Over 100 remote sensing satellites have been launched and a number are planned for launch in the near future. Two satellite programs that have a long record of collecting land cover data are the Landsat and SPOT (Systèmé Probatoire d'Observation de la Terre) series. The NOAA (National Oceanic and Atmospheric Administration) satellite series with the AVHRR (Advanced Very High Resolution Radiometer) onboard have provided long-term data very useful in global vegetation monitoring. These systems along with NASA's planned Earth Observing System (EOS) are discussed below.

4.1 Landsat

The Landsat series of satellites has been providing continued satellite imagery of Earth from July 1972 to the present. Landsat was the first satellite launched with the primary intent of providing long-term collection and continuity of Earth resources imagery. The program was initially managed by the government of the United States, privatized from 1985 through 1991, and returned to federal control in 1992. To date, six satellites have been launched in this series although the sixth never achieved orbit. The seventh Landsat satellite is planned to be launched in early 1999.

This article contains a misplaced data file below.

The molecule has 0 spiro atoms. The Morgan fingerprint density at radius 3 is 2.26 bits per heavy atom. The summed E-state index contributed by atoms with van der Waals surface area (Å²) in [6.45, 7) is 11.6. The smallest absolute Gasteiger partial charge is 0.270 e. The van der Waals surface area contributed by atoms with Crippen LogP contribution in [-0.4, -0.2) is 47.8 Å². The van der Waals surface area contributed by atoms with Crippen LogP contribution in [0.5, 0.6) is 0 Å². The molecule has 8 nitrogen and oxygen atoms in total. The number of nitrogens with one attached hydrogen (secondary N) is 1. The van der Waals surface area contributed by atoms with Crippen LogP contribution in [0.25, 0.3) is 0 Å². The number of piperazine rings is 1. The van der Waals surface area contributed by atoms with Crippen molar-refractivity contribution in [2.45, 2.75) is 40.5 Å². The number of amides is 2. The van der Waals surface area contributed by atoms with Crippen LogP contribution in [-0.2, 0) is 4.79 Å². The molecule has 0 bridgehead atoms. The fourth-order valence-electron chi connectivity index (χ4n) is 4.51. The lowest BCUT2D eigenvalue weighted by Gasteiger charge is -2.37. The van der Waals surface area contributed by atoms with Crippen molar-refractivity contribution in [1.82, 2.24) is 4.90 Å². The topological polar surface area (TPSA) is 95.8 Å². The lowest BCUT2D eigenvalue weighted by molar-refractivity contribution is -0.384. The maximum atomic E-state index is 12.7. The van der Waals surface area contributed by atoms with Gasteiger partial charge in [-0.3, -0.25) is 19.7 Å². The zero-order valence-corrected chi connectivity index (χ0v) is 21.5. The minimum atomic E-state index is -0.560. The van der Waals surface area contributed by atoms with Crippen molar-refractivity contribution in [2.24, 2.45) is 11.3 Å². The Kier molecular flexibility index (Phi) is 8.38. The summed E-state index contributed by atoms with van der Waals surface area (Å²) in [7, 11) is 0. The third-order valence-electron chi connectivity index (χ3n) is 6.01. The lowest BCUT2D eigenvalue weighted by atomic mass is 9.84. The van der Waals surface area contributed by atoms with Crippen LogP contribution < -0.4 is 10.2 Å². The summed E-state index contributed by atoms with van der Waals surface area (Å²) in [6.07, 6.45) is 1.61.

All of the Landsat satellites were placed in near polar, Sun synchronous orbits. The first three flew at altitudes of approximately 900 km with repeat coverage over the same area every 18 days; for Landsat-4 and -5 the orbital altitude was lowered to 705 km and the repeat coverage was every 16 days. Landsat-5 was placed 8 days out of phase with Landsat-4 to effectively produce 8-day repeat coverage. Frequent repeat coverage is a useful feature for monitoring vegetation through time. The ground swath width (total area covered by a scan line) acquired by Landsat as it flies is 185 km.

The Landsat satellites have always carried passive sensors capable of recording electromagnetic energy in the visible and infrared wavelengths. Launched in 1972, Landsat-1 was originally called ERTS (Earth Resources Technology Satellite) and it carried two sensors, the Return Beam Vidicon (RBV) and the Multispectral Scanner (MSS). Although the RBV was intended to be the primary sensor, over the lifetime of the satellite the performance and utility of the MSS proved to be superior.